The Void under the Front Steps

The poetry of Stephane Mallarmé is part of what inspired me to come to Paris. Called ‘le poet du néant’ or the poet of nothingness, by J-P Sartre, he has influenced several generations of artists and thinking about words and the white space around the written word. In visiting his country house in Vulaine-sur-Seine recently, I discovered a striking experience we both share. Mallarmé’s mother died when he was seven. He and his sister were raised by their grandmother, who loved them fiercely. But mostly, I can’t get over the hole in the front steps of his doorway. Witnessed by photos in the museum, this hole was present during his lifetime and when staying there, he must have stepped over it at least once everyday.

I see a white void and a black void and sometimes they mix. Both are scarey, but the white void seems to be more about silence and absence, while the dark void is a result of, or is somehow, inside the white void. The black void can be alluring and hypnotic; it is about loving the absence, it is addiction and death. Both are there. Both are all around us and inside us all the time – sometimes bigger, louder, sometimes smaller, quieter.

Everyday we step over it, hide it, fill it up, avoid, deny it; mostly we don’t like that pinch of emptiness, that dangling feeling of  NOT. Not right, not busy, not something, not somebody, not smiling, not happy, not here. Please, no NOT here, not now.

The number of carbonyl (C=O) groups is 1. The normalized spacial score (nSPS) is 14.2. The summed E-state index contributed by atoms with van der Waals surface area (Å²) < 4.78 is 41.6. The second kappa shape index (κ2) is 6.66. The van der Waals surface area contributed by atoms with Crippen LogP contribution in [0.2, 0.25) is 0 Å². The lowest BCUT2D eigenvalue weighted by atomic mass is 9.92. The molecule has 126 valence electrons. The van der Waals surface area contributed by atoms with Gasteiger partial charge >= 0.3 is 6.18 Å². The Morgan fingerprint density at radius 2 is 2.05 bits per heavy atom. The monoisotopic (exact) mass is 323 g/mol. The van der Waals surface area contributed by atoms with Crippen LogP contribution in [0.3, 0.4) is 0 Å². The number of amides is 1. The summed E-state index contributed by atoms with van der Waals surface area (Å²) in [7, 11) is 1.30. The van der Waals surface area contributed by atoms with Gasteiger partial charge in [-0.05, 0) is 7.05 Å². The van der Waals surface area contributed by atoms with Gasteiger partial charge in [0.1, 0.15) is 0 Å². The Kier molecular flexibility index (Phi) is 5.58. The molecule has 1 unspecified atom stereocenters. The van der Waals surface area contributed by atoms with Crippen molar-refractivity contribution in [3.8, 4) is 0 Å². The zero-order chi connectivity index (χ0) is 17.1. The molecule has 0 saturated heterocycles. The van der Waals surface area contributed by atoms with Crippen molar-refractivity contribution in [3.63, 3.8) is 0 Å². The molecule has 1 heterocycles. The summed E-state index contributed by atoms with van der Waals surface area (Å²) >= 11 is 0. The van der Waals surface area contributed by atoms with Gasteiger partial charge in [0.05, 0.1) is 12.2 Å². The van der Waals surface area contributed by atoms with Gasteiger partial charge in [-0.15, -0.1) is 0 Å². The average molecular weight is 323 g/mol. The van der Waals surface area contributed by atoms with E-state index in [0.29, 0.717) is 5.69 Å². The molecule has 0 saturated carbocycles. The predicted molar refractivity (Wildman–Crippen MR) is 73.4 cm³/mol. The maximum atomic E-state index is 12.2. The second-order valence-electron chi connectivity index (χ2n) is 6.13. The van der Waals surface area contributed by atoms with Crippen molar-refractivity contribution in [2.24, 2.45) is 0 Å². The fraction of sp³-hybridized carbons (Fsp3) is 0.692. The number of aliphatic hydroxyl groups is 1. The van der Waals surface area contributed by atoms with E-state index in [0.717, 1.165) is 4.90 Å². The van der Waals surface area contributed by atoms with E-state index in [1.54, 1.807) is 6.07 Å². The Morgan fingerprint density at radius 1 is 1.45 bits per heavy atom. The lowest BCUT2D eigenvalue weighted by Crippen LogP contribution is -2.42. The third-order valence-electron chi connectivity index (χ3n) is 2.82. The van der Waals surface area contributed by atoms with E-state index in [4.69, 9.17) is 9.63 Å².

My mother is a luminescent, bright white. Mallarmé’s void is white. His most influencial poem was one of his last. Published posthumously, Un coup de dés, (A Throw of the dice.) broke all conventions for printing text. In the typography and spacing of the words on the page, empty space is acknowledged; in the placement of the words, one must read this white space that connects the words. He loved words and often choose to use abandonned antique meanings, creating a dense, obscure work, where the sound and beauty of words preempt ideas and meanings, which he felt should be merely suggested and revealed in reading between the lines. Constellations and shipwrecks are evoked as metaphors for words and thoughts coming out of nothing, a ‘nothingness’ that he believed lay just beyond this reality. From there, artists reveal the essence of perfect forms.  This is where I disconnect. I don’t know if there is an essence of nothing beyond what I imagine and work with and I do not believe in a perfect form. There is only experience and transformation and this is how I chose to interpret the last line of his poem: each thought sends out a throw of the dice. 

If I have come here to Paris only to tame or to recognize my sense of nothingness and this is where I would use the French word apprivoiser, then, that is enough. That is in fact, a lot.  Jump, this is the theatre of Yves Klein’s – leap into the void. Each day, we live with the possibility of death and we rarely think of it. Our genes must be weighted with an optimism that blinds us to its presence.

Nadja pointed out this plaque the other day; it is directly across the Seine from my studio. A hundred years ago, Camille Claudel would have been working there. Twenty five years or so ago, I came to Paris and saw her work for the first time in The Rodin Museum. Mallarmé01